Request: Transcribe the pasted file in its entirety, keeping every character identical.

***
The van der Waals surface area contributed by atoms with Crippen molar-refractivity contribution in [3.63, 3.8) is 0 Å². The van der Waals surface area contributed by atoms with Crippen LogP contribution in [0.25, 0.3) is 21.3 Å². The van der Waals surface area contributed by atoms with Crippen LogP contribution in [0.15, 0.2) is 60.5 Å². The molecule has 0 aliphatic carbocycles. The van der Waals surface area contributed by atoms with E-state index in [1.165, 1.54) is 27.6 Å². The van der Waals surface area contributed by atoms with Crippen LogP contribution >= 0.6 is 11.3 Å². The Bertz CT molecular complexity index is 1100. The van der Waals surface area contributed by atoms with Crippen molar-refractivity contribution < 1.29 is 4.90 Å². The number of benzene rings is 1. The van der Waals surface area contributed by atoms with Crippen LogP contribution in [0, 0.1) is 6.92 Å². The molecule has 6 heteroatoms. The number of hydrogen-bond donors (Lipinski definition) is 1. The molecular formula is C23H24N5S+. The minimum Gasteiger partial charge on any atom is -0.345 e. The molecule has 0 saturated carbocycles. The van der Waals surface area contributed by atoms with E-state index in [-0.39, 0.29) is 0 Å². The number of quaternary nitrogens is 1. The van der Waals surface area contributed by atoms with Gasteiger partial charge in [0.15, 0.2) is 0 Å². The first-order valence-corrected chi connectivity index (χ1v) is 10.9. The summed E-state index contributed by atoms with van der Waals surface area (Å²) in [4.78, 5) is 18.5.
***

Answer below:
The van der Waals surface area contributed by atoms with Crippen molar-refractivity contribution in [3.63, 3.8) is 0 Å². The van der Waals surface area contributed by atoms with Crippen LogP contribution in [0.25, 0.3) is 21.3 Å². The van der Waals surface area contributed by atoms with Crippen LogP contribution in [0.15, 0.2) is 60.5 Å². The molecule has 0 aliphatic carbocycles. The van der Waals surface area contributed by atoms with E-state index in [1.165, 1.54) is 27.6 Å². The van der Waals surface area contributed by atoms with Crippen LogP contribution >= 0.6 is 11.3 Å². The Bertz CT molecular complexity index is 1100. The van der Waals surface area contributed by atoms with Crippen molar-refractivity contribution < 1.29 is 4.90 Å². The number of benzene rings is 1. The van der Waals surface area contributed by atoms with Crippen LogP contribution in [0, 0.1) is 6.92 Å². The molecule has 6 heteroatoms. The number of hydrogen-bond donors (Lipinski definition) is 1. The molecular formula is C23H24N5S+. The minimum Gasteiger partial charge on any atom is -0.345 e. The molecule has 0 saturated carbocycles. The van der Waals surface area contributed by atoms with E-state index in [-0.39, 0.29) is 0 Å². The number of quaternary nitrogens is 1. The van der Waals surface area contributed by atoms with Gasteiger partial charge in [0.15, 0.2) is 0 Å². The first-order valence-corrected chi connectivity index (χ1v) is 10.9. The summed E-state index contributed by atoms with van der Waals surface area (Å²) in [4.78, 5) is 18.5.